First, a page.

How long did An Invincible Summer take you to write?
Around seven months. Though I first started writing it around eight years ago. Last year I decided to change the focus and relook the story. I completely rewrote it – I kept say 50 words from the original.
Do you have any advice for aspiring authors out there?
Definitely. I think the biggest lesson I have learnt is to change the focus – I’m a recovering perfectionist with close to a dozen unfinished manuscripts lining my drawers. Last year a friend set me a challenge to self-publish a book on Amazon. It was such an exiting challenge but to do it I had to completely relook at my approach. My goal changed then from a perfect book to a finished book. That changed everything. I allowed the first draft to be first draft, blogging my way through it. I realised you can edit a bad line but there’s nothing you can do with a blank line. It took a year and a half for it to be ready for Amazon but now I have two complete works out in the world.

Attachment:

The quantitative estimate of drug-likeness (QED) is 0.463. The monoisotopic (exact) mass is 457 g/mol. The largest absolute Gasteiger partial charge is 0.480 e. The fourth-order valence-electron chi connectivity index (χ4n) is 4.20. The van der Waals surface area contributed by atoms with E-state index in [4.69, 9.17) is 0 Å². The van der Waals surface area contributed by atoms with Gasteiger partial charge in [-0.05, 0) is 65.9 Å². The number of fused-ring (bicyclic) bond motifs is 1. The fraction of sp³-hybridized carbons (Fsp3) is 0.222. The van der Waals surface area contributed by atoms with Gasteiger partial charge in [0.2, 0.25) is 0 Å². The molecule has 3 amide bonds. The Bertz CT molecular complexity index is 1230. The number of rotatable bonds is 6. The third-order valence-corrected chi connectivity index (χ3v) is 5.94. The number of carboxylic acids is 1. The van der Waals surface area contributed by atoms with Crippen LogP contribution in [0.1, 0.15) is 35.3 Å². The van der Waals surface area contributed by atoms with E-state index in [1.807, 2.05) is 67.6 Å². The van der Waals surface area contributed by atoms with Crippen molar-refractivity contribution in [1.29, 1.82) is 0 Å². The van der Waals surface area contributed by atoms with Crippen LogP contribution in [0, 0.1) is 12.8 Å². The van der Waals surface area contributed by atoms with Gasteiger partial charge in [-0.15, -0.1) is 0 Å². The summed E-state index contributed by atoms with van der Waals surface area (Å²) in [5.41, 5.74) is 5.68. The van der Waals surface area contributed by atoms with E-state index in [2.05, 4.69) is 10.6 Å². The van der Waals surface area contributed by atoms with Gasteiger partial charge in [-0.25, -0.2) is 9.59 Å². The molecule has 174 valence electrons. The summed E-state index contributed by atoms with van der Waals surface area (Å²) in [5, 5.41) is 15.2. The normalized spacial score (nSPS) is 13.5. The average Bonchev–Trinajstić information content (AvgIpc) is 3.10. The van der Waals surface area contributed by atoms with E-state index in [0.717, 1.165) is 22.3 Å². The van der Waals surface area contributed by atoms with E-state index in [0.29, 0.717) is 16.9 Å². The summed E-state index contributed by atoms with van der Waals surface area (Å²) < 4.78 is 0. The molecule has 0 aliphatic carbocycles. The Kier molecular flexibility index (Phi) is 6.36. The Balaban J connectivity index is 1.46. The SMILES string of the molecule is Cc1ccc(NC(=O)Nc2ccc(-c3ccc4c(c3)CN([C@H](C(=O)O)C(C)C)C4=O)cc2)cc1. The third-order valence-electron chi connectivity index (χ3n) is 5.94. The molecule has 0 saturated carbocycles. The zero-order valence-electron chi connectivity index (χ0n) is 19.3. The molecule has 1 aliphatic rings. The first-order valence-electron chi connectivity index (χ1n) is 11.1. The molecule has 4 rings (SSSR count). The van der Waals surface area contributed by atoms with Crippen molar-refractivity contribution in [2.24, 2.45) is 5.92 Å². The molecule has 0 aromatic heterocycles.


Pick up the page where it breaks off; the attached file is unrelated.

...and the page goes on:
Who are your favourite authors and which type of books do you enjoy reading?
I have such an varied list of favourite authors, it usually depends on what mood I’m in. My all time favourites are Terry Pratchett, Robin Hobb, Neil Gaimen, Jojo Moyes, Kate Morton, Audrey Niffenegger , Marian Keyes and Alice Hoffman. I love fantasy and women’s fiction – especially when it has a bit of magical realism, I also love children’s fiction and travel memoirs as well!
And finally – can you tell us a bit about what you’re up to at the moment?
At the moment I’m finishing up a children/YA story that will be published under a pen name. I‘m hoping to finish that in the next two months so that I can finish my third Lily Graham book, which is called Dreaming of Elephants – a story of a man who is given the literal heart of a woman during his heart transplant surgery and how this affects him as he begins to look at the world with the heart of a woman. I’m very excited about it!
A huge thank you to Lily for taking part in this interview. ♥